Court of Appeal finds no legal errors to undermine decision to refuse residence permission for Brazilian national
After the appeal was heard the court was advised the appellant had obtained Portuguese citizenship
Wed Oct 12 2022 – 21:36
The Court of Appeal has upheld a ruling that there were no legal errors to undermine the Minister for Justice’s decision to refuse to grant residence permission for a Brazilian national who was found to have engaged in a sham marriage.
Tiago Da Silva Mascarenhas (39) has been living in Ireland for 16-years having been given short-term permission and subsequent student and working permissions between 2006 and 2011.
In her judgment on behalf of the Court of Appeal, Ms Justice Aileen Donnelly said Mr Mascarenhas married an EU national in 2011, and was given temporary permission pending a decision on a related EU Treaty Rights application. His wife left the State shortly after the marriage, and he did not inform the Minister of this fact, the judge noted.
The man then applied for residency and was granted five-year permission.
He initiated judicial review proceedings challenging the Minister’s 2019 refusal to renew his 2016 residence permission. The High Court found no error in this decision.
In appealing, Mr Mascarenhas submitted that the Minister had erred in law in finding the right to privacy provided under article 8 of the European Convention on Human Rights did not apply to the period he was in the State under the marriage of convenience.
He submitted he has been living in Ireland for some years and has been commercially successful, as a company director and shareholder, and has many friends here. He claimed the Minister placed too much weight on the alleged marriage of convenience.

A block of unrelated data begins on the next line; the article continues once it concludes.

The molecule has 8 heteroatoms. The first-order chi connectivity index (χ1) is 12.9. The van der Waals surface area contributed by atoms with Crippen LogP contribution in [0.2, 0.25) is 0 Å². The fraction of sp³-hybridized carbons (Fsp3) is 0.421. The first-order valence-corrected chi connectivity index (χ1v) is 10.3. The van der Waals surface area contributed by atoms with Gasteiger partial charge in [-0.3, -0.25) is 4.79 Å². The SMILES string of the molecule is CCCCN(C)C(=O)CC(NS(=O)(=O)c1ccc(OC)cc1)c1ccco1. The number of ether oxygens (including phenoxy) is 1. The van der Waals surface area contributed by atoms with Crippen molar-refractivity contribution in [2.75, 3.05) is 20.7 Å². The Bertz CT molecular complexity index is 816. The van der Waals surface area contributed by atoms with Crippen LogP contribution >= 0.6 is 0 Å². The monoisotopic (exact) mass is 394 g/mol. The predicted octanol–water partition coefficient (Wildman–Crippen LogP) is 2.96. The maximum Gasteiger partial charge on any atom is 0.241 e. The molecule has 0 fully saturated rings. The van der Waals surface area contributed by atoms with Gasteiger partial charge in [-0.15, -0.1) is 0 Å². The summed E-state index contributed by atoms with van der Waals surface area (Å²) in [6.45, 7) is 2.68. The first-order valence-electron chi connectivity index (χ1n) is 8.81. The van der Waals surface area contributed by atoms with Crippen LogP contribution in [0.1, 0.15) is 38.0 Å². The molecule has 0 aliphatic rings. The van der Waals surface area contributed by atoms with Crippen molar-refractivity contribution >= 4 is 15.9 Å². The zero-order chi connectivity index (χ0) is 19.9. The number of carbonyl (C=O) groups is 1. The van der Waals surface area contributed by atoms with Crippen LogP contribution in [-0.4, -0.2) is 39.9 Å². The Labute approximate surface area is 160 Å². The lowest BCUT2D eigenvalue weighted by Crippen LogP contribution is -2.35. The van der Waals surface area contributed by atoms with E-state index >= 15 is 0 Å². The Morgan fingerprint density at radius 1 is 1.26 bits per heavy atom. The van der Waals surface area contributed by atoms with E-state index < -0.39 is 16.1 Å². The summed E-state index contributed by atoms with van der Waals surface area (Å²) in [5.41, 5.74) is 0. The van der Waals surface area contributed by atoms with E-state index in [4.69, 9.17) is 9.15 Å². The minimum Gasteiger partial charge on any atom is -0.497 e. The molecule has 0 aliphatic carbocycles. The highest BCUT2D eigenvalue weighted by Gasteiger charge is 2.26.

After the appeal was heard, in December 2021, Mr Mascarenhas advised the court he had obtained Portuguese citizenship, said Ms Justice Donnelly. He argued the appeal had continued relevance as the Minister’s decision would have an impact on his rights and deprives him of reckonable residence in the State for the purposes of applying for Irish nationalisation.
The Minister withdrew a proposal to deport him in light of his new citizenship and free movement rights within this State. She submitted that the issues before the court were now moot.
Ms Justice Donnelly, with the agreement of Mr Justice Maurice Collins and Mr Justice Donald Binchy, rejected Mr Mascarenhas’s claim that the Minister had made any mistake that would vitiate her decision.
The Minister accepted the appellant had Article 8 rights but weighed his “limited” private life rights against the competing State interest in the control of immigration, where the majority of his residence was after he had engaged in a marriage of convenience, said the judge. “Clearly these were matters which the Minister was entitled to weigh in the balance,” she added.
The judge said it would appear the Minister is entitled to her costs of defending the appeal.